Racism Is an Evil

Racism Is an Evil August 14, 2017

From my wife’s Orthodox church leadership in Charleston.  It’s a tradition that knows painfully well the evil of ethnicity turned sour, and racial feuds and vendettas through the ages.  As her priest said, ethnicity is a fact, and a potentially beautiful one.  But race is an artificial construct, most often leading to evil.  It’s worth noting that among all Christian leaders, hers are the ones warning against all racism and strife, not just the more obvious based on the culture at hand.  They do when Islamic terrorists strike.  They do when racist right wing nationalist terrorists strike.  That likely comes from knowing such things happen in a world outside of the demographic groups around which us Americans tend to frame the issue:

 

RACISM IS ANTI-CHRISTIAN:

“If anyone says, “I love God,” and hates his brother, he is a liar; for he who does not love his brother whom he has seen cannot love God whom he has not seen.” – I John 4:20

ORTHODOX CHRISTIANS of VIRGINIA: come together and march together to show witness to these truths we hold: In Christ we are one, with absolutely no regard to race, nationality, color of skin, nation of origin. HOLD THOSE BANNERS AND CROSSES HIGH! LET THE WORLD SEE AND KNOW TO WHAT THE LORD JESUS CHRIST HAS CALLED US!

“We renounce, censure and condemn racism, that is racial discrimination, ethnic feuds, hatreds and dissensions within the Church of Christ, as contrary to the teaching of the Gospel and the holy canons of our blessed fathers which “support the holy Church and the entire Christian world, embellish it and lead it to divine godliness.” – Synod of Constantinople of 1872

 

Meanwhile, Archbishop Chaput had this to say:

STATEMENT OF ARCHBISHOP CHARLES J. CHAPUT, O.F.M. CAP. REGARDING RACIAL VIOLENCE IN CHARLOTTESVILLE, VIRGINIA

Racism is a poison of the soul. It’s the ugly, original sin of our country, an illness that has never fully healed. Blending it with the Nazi salute, the relic of a regime that murdered millions, compounds the obscenity. Thus the wave of public anger about white nationalist events in Charlottesville this weekend is well warranted. We especially need to pray for those injured in the violence.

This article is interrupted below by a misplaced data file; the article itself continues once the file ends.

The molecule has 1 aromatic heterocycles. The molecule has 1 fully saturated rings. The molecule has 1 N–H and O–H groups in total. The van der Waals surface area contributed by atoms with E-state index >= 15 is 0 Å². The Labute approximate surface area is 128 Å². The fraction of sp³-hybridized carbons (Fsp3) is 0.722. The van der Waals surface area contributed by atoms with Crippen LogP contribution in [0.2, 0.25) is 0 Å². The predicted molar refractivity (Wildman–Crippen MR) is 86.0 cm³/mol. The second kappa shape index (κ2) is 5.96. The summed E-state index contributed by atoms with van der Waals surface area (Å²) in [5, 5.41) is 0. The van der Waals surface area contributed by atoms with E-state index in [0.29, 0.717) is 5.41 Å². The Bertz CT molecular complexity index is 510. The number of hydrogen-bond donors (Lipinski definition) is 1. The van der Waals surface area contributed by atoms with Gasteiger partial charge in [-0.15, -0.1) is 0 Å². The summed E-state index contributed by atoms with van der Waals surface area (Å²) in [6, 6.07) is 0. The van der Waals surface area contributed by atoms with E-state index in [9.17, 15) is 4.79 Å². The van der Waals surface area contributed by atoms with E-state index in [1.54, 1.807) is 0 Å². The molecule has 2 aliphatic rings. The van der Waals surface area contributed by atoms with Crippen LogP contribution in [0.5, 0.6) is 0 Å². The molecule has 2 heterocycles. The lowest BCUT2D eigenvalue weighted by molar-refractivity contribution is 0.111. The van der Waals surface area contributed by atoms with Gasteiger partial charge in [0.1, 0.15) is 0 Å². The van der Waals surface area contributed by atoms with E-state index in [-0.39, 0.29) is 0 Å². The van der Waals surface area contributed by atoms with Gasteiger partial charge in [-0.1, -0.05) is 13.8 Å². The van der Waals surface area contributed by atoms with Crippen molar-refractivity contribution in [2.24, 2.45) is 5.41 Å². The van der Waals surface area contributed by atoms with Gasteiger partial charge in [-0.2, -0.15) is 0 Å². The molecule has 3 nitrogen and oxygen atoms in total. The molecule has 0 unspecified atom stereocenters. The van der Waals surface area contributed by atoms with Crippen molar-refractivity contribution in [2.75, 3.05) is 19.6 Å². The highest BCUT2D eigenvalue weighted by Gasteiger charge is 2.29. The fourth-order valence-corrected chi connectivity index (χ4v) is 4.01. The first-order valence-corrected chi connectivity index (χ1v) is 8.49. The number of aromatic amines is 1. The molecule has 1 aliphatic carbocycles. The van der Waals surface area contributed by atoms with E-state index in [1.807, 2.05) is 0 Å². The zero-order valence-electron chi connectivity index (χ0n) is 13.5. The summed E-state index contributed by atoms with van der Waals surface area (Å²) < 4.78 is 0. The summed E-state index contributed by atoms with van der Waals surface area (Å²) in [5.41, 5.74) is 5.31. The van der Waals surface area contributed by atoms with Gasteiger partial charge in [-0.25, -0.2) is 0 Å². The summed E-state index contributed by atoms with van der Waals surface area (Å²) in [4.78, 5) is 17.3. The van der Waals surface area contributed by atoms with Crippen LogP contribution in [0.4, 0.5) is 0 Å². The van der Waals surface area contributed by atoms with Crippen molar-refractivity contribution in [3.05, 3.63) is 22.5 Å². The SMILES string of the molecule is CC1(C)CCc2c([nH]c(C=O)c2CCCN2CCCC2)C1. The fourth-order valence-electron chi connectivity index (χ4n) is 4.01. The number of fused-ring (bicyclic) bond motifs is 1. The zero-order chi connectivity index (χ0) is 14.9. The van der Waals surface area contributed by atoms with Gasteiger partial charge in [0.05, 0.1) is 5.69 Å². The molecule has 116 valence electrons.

But we need more than pious public statements. If our anger today is just another mental virus displaced tomorrow by the next distraction or outrage we find in the media, nothing will change. Charlottesville matters. It’s a snapshot of our public unraveling into real hatreds brutally expressed; a collapse of restraint and mutual respect now taking place across the country. We need to keep the images of Charlottesville alive in our memories. If we want a different kind of country in the future, we need to start today with a conversion in our own hearts, and an insistence on the same in others. That may sound simple. But the history of our nation and its tortured attitudes toward race proves exactly the opposite.
When evil rears its ugly head, you call it out.  By name.  My uncles fought the Nazis and what they stood for when they were young.  We don’t need to excuse them now.  It was evil then.  It is evil now.
So in two different approaches from two different traditions, the message is the same.  Racism is an evil.  In America, we have seen one particular manifestation of this in the roots of how we were formed.  It’s been there from before the beginning.  It existed already in Europe before the first English came to these shores.  And it continued to shape how we see people – as races.  As demographics.
And yet it’s not just us.  It never has been.  People have divided up for ages and ages.  The reasons could be many – by kingdom or realm, empire or religion, geography or bloodlines – but the reasons people set themselves against others are limitless.  I think that’s why these two statements, from representatives of ancient traditions that were already ancient before the civilization called Europe was even formed, means something.
They’ve been around.  The idea of America?  Why, there are debates about music in those traditions that are older than America.  So it shouldn’t be surprising that they each speak to the issue in ways we’re not hearing in other quarters.  And as Christians, we should be glad.
For racism is sin.  It is an evil.  It is not unique to the US, though ours is a specific brand.  If we ended white nationalist racism tomorrow, other forms would rise to replace it.  And if no other form of racism existed, some other method for dividing those with stars on their bellies from those without would take its place.
The trick is to remember, as Christians, we live in another world model.  Another understanding of the universe.  Two thousand years before all this, the Apostle Paul was already reflecting on the ramifications of this new revelation in Christ.  In an ancient world where there were stark distinctions between people in ways we can’t imagine, he pronounced bold words that we have yet to live up to:
There is no longer Jew or Greek, there is no longer slave or free, there is no longer male and female; for all of you are one in Christ Jesus.
We can’t account for the world around us.  But we can show the world what we are to be about.  If the world will insist on divisions, we can still live a unity that transcends the latest discord of convenience.

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